On Thursday there were basketball’s bouncing about on the south side of the Basketball Training Facility. The men’s basketball season is officially underway.
That might seem early, but earlier practices are something Kansas State coach Bruce Weber has been pushing for, and something that has benefitted women’s teams now for two years.
Weber explained just how much it can help a team.
“It’s something that I have been part of fighting for us to have for many years,” he said. “We went from two hours of basketball to 20 hours of basketball in a week over night (the old way). The injuries, the fatigue, the bad play early in the season — we just kept asking, ‘Why can we not do something different?’ And I am not sure who came up with the idea, but it’s great to finally be able to have it.”
The earlier practices have been cause for excitement around the nation, too, as Weber said he’s encountered other coaches everywhere he goes who are asking the questions, “how are you going to handle it? And what are you going to do?”
Weber said his goal is to practice a few days and then have a day off before they go again. The team is required to have 12 days off before the start of full practices on Oct. 25, when the Wildcats will hold Madness in Manhattan inside Bramlage Coliseum.
That will be the first opportunity for K-State fans to see what will be a new-look Wildcats’ team with several fresh faces around the program.
K-State graduated three key seniors in Rodney McGruder, Martavious Irving and Jordan Henriquez, while star point guard Angel Rodriguez, and reserves Adrian Diaz and Michael Orris all transferred.
That leaves seniors Shane Southwell and Will Spradling and junior Thomas Gipson as the primary scorers left from last year’s Big 12-champion team.
Weber said returners Nino Williams and Omari Lawrence will also be key players this season.
“I have said this to other people before, but they are probably the ‘X-factors,’” he said. “Omari has not played a lot. He has had a couple of good games, one against Texas here last year and a couple moments where he helped us. But now it’s up to him, he is a senior. Go beat the freshman out. Do not even make it a choice for us, but he has got to do it.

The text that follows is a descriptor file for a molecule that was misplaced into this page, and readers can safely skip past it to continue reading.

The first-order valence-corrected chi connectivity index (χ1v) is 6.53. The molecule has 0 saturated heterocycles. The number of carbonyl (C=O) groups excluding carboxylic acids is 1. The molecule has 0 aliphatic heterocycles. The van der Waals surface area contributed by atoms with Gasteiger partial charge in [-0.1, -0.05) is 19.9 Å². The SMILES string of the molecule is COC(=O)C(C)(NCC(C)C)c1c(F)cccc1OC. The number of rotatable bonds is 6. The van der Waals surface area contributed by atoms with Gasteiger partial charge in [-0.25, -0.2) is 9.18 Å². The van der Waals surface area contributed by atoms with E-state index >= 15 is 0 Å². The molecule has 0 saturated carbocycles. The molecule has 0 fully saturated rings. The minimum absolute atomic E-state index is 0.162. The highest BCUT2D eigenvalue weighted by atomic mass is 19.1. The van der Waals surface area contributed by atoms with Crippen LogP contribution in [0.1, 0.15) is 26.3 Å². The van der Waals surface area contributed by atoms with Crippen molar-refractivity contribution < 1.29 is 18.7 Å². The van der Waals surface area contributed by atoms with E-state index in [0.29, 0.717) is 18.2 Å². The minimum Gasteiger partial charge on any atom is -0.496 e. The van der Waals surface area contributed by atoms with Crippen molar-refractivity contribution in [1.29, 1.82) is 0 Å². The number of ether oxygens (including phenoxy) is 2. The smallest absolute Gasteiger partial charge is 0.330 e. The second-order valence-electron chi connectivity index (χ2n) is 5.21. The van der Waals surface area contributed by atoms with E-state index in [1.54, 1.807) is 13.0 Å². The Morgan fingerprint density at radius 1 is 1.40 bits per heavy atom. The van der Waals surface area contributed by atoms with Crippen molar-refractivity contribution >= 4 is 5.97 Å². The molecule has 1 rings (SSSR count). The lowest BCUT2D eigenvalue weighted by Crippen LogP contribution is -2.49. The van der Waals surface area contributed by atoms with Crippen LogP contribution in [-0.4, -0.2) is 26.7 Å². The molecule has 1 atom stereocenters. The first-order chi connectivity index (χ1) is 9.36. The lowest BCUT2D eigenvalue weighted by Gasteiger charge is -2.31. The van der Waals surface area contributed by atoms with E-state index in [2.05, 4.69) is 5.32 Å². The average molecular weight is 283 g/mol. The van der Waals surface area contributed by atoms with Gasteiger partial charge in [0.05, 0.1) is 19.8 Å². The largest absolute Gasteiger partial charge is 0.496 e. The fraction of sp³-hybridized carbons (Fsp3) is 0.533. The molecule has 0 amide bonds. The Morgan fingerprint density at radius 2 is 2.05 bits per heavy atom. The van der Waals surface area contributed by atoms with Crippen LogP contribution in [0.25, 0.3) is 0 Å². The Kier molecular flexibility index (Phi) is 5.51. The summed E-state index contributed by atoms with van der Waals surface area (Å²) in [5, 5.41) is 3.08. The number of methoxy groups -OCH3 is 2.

“Nino has lost some weight. We need him to play smarter, have a little better motor, and be that undersized mismatch guy. Nino has taken the challenge and we have been on him pretty hard.”
The new faces for the team will include freshmen guards Marcus Foster and Nigel Johnson, and forwards Wesley Iwundu and Jack Karapetyan. Freshman point guard Jevon Thomas won’t be eligible until the end of the fall semester.
Southwell said they will all need to be role players and some will need to be key contributors for the team to be successful. Overall, the whole team has to stick together through any adversity it might encounter.
“We just really have to keep the team together especially when times get hard,” he said. “I mean, the freshmen have not been through college, or a college season like this. When times get hard, you tend to break away and tend to kind of do your own thing. We have got to make sure to keep everyone together.”
The team will be looking to identify its leaders early in practice and in the season, but Spradling said the three seniors have taken it upon themselves to own those roles so far. Spradling said Gipson has also been a strong leader, and takes the more vocal approach to his leadership.
Gipson said leadership will be key to getting the freshmen players acclimated early on.
“It’s really important because we have to show the freshman the ropes, how to overcome adversity, and show them how to do things right on the court and off of the court,” he said. “I think that all three of us are really good leaders, so I think we will be good at that.”
The Wildcats open their season on Nov. 1 with an exhibition game against Pittsburg State.